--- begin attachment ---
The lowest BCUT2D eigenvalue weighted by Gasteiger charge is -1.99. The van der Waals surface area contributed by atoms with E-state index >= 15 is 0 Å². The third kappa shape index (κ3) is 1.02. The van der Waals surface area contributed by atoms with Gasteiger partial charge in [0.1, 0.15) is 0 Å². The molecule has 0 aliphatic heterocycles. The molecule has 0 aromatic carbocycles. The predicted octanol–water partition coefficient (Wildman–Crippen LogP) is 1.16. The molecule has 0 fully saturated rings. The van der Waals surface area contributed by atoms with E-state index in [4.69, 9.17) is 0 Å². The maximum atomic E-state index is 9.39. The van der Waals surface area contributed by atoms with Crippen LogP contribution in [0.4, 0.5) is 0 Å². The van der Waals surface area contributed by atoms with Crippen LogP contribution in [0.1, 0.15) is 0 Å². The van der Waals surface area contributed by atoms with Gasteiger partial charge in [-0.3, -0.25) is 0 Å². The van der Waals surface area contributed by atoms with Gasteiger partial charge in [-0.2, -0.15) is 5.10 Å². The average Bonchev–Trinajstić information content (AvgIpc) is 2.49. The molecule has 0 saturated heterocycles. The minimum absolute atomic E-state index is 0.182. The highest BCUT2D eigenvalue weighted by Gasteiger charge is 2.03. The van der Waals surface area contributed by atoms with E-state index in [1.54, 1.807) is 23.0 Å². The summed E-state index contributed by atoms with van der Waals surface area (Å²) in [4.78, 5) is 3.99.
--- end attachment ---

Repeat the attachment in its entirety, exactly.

The lowest BCUT2D eigenvalue weighted by Gasteiger charge is -1.99. The van der Waals surface area contributed by atoms with E-state index >= 15 is 0 Å². The third kappa shape index (κ3) is 1.02. The van der Waals surface area contributed by atoms with Gasteiger partial charge in [0.1, 0.15) is 0 Å². The molecule has 0 aliphatic heterocycles. The molecule has 0 aromatic carbocycles. The predicted octanol–water partition coefficient (Wildman–Crippen LogP) is 1.16. The molecule has 0 fully saturated rings. The van der Waals surface area contributed by atoms with E-state index in [4.69, 9.17) is 0 Å². The maximum atomic E-state index is 9.39. The van der Waals surface area contributed by atoms with Crippen LogP contribution in [0.4, 0.5) is 0 Å². The van der Waals surface area contributed by atoms with Crippen LogP contribution in [0.1, 0.15) is 0 Å². The van der Waals surface area contributed by atoms with Gasteiger partial charge in [-0.3, -0.25) is 0 Å². The van der Waals surface area contributed by atoms with Gasteiger partial charge in [-0.2, -0.15) is 5.10 Å². The average Bonchev–Trinajstić information content (AvgIpc) is 2.49. The molecule has 0 saturated heterocycles. The minimum absolute atomic E-state index is 0.182. The highest BCUT2D eigenvalue weighted by Gasteiger charge is 2.03. The van der Waals surface area contributed by atoms with E-state index in [1.54, 1.807) is 23.0 Å². The summed E-state index contributed by atoms with van der Waals surface area (Å²) in [4.78, 5) is 3.99.